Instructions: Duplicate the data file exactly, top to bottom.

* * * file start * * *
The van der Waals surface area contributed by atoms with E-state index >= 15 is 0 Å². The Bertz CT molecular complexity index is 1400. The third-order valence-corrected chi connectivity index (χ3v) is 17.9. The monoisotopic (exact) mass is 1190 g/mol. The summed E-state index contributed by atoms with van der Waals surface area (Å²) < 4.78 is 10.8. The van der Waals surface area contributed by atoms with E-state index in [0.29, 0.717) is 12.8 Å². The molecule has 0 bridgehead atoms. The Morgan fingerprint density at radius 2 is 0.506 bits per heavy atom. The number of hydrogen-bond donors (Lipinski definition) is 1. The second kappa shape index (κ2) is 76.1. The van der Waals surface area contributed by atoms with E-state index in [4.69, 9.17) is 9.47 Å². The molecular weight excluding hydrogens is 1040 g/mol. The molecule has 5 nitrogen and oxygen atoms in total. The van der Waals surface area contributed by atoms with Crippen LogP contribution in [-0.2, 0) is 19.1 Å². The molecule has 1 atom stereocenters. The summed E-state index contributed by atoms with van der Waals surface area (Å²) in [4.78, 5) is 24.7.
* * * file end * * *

The van der Waals surface area contributed by atoms with E-state index >= 15 is 0 Å². The Bertz CT molecular complexity index is 1400. The third-order valence-corrected chi connectivity index (χ3v) is 17.9. The monoisotopic (exact) mass is 1190 g/mol. The summed E-state index contributed by atoms with van der Waals surface area (Å²) < 4.78 is 10.8. The van der Waals surface area contributed by atoms with E-state index in [0.29, 0.717) is 12.8 Å². The molecule has 0 bridgehead atoms. The Morgan fingerprint density at radius 2 is 0.506 bits per heavy atom. The number of hydrogen-bond donors (Lipinski definition) is 1. The second kappa shape index (κ2) is 76.1. The van der Waals surface area contributed by atoms with E-state index in [4.69, 9.17) is 9.47 Å². The molecular weight excluding hydrogens is 1040 g/mol. The molecule has 5 nitrogen and oxygen atoms in total. The van der Waals surface area contributed by atoms with Crippen LogP contribution in [-0.2, 0) is 19.1 Å². The molecule has 1 atom stereocenters. The summed E-state index contributed by atoms with van der Waals surface area (Å²) in [4.78, 5) is 24.7.